One-third tapering demonstrated little to no effect on secondary indicators, but tapering by two-thirds resulted in substantial worsening of several clinical secondary outcomes, including joint count, C-reactive protein, and erythrocyte sedimentation rate. Patient-reported secondary outcomes (including Health Assessment Questionnaire, EuroQol 5-dimension scale, and visual analogue scale) remained unaffected in both the 33% or 66% taper groups.

A total of 34 patients (21 from the 33% group and 13 from the 66% group) who tapered in the first phase were able to completely stop using their biologic over the course of the second phase. Of these subjects, 38% experienced flares. Patients taking adalimumab fared better than those on etanercept, with 33% vs 53% experiencing flares (P =.050).


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The authors reported a total of 443 adverse events, with 4% of patients experiencing a serious complication. Half of all adverse events involved the musculoskeletal system. No relationship was established between tapering protocols and adverse events.

Strengths of the OPTTIRA trial, identified by the authors, included involving a range of patients with RA at multiple centers, allowing for generalization of the study, and studying 2 different tapering strategies with 2 medications.

The researchers acknowledged that a challenge for clinicians going forward would be to identify patients for whom this tapering strategy is likely to be successful. Still, the results clearly indicate that for suitable candidates, clinicians and patients alike can expect good effect without loss of clinical response when adhering to a 33% tapering strategy of TNFi therapies. The same cannot be said, however, for the 66% strategy, which should therefore be avoided because of a significant effect on flares.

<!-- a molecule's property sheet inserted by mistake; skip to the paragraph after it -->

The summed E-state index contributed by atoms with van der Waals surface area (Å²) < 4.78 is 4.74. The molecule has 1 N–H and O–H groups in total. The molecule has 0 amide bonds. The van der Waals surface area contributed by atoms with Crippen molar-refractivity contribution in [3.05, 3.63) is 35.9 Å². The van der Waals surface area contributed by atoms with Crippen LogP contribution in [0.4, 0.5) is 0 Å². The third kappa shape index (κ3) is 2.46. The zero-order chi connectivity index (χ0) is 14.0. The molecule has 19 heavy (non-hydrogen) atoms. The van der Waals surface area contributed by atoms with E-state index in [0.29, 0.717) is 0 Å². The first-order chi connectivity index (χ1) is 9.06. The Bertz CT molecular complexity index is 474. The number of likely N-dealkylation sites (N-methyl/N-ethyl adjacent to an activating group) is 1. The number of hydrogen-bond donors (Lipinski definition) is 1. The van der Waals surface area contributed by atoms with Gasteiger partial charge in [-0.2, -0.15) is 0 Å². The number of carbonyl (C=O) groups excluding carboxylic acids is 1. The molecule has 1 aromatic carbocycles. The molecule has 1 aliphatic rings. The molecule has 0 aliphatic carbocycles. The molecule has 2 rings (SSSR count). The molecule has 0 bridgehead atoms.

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The researchers concluded, “We consider there is sufficient evidence for clinicians to reduce TNF inhibitor doses in some treatment responders.” Clearly, such reductions should be guided by a low level of disease activity and demonstrated good response on TNFi and DMARD therapies. For those patients who fit these inclusion criteria, lowering TNFi therapy by one-third (with an eye on complete discontinuation for some) may be a treatment strategy that offers significant symptom relief while being more cost-effective than continuing to receive standard maintenance dosages.

Study Limitations

  • The study was of short duration
  • The study was not blinded
  • Only 2 medications were assessed
  • The study was performed solely on good responders
  • Few participants were included

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Reference

Ibrahim F, Lorente-Cánovas B, Doré CJ, et al. Optimizing treatment with tumour necrosis factor inhibitors in rheumatoid arthritis—a proof of principle and exploratory trial: is dose tapering practical in good responders? [published online August 17, 2017]. Rheumatology. doi: 10.1093/rheumatology/kex315